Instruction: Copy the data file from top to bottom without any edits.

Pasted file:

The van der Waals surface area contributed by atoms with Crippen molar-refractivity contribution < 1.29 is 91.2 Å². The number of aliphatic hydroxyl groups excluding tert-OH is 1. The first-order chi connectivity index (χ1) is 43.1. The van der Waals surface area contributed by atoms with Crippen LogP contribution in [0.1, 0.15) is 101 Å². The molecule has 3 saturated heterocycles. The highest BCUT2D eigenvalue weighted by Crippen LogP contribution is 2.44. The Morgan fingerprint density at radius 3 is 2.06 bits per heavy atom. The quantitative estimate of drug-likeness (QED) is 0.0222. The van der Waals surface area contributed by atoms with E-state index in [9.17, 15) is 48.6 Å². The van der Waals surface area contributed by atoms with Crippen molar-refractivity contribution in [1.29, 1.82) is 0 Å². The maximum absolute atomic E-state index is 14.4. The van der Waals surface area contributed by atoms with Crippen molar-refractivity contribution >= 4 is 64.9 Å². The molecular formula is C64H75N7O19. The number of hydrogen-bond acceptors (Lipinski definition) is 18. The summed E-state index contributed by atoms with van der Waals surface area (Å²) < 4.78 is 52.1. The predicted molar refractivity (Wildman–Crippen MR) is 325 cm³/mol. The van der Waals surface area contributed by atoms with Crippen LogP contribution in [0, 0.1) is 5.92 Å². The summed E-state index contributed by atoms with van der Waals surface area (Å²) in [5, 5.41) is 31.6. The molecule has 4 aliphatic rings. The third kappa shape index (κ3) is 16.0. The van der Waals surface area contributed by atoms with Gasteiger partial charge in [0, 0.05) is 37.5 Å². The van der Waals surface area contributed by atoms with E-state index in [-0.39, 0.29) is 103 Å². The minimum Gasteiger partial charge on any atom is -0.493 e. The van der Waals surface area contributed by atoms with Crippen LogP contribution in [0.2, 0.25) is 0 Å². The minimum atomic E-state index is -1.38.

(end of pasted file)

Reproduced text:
The van der Waals surface area contributed by atoms with Crippen molar-refractivity contribution < 1.29 is 91.2 Å². The number of aliphatic hydroxyl groups excluding tert-OH is 1. The first-order chi connectivity index (χ1) is 43.1. The van der Waals surface area contributed by atoms with Crippen LogP contribution in [0.1, 0.15) is 101 Å². The molecule has 3 saturated heterocycles. The highest BCUT2D eigenvalue weighted by Crippen LogP contribution is 2.44. The Morgan fingerprint density at radius 3 is 2.06 bits per heavy atom. The quantitative estimate of drug-likeness (QED) is 0.0222. The van der Waals surface area contributed by atoms with E-state index in [9.17, 15) is 48.6 Å². The van der Waals surface area contributed by atoms with Crippen molar-refractivity contribution in [1.29, 1.82) is 0 Å². The maximum absolute atomic E-state index is 14.4. The van der Waals surface area contributed by atoms with Crippen molar-refractivity contribution >= 4 is 64.9 Å². The molecular formula is C64H75N7O19. The number of hydrogen-bond acceptors (Lipinski definition) is 18. The summed E-state index contributed by atoms with van der Waals surface area (Å²) < 4.78 is 52.1. The predicted molar refractivity (Wildman–Crippen MR) is 325 cm³/mol. The van der Waals surface area contributed by atoms with Crippen LogP contribution in [0, 0.1) is 5.92 Å². The summed E-state index contributed by atoms with van der Waals surface area (Å²) in [5, 5.41) is 31.6. The molecule has 4 aliphatic rings. The third kappa shape index (κ3) is 16.0. The van der Waals surface area contributed by atoms with Gasteiger partial charge in [0, 0.05) is 37.5 Å². The van der Waals surface area contributed by atoms with E-state index in [-0.39, 0.29) is 103 Å². The minimum Gasteiger partial charge on any atom is -0.493 e. The van der Waals surface area contributed by atoms with Crippen LogP contribution in [0.2, 0.25) is 0 Å². The minimum atomic E-state index is -1.38.